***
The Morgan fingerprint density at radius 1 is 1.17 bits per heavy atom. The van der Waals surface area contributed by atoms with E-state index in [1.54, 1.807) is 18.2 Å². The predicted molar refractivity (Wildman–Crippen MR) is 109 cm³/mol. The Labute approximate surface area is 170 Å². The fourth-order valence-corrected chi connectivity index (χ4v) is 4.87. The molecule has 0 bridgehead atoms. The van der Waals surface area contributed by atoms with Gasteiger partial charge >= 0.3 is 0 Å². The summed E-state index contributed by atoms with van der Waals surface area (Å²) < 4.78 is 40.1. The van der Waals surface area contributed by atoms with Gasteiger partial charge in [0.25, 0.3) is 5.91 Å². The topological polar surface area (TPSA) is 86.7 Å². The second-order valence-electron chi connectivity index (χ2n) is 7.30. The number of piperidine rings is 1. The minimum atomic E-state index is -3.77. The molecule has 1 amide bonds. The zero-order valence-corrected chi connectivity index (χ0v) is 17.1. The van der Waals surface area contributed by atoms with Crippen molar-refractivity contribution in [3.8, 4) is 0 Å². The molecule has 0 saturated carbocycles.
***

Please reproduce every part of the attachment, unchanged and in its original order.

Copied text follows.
The Morgan fingerprint density at radius 1 is 1.17 bits per heavy atom. The van der Waals surface area contributed by atoms with E-state index in [1.54, 1.807) is 18.2 Å². The predicted molar refractivity (Wildman–Crippen MR) is 109 cm³/mol. The Labute approximate surface area is 170 Å². The fourth-order valence-corrected chi connectivity index (χ4v) is 4.87. The molecule has 0 bridgehead atoms. The van der Waals surface area contributed by atoms with Gasteiger partial charge >= 0.3 is 0 Å². The summed E-state index contributed by atoms with van der Waals surface area (Å²) < 4.78 is 40.1. The van der Waals surface area contributed by atoms with Gasteiger partial charge in [0.25, 0.3) is 5.91 Å². The topological polar surface area (TPSA) is 86.7 Å². The second-order valence-electron chi connectivity index (χ2n) is 7.30. The number of piperidine rings is 1. The minimum atomic E-state index is -3.77. The molecule has 1 amide bonds. The zero-order valence-corrected chi connectivity index (χ0v) is 17.1. The van der Waals surface area contributed by atoms with Crippen molar-refractivity contribution in [3.8, 4) is 0 Å². The molecule has 0 saturated carbocycles.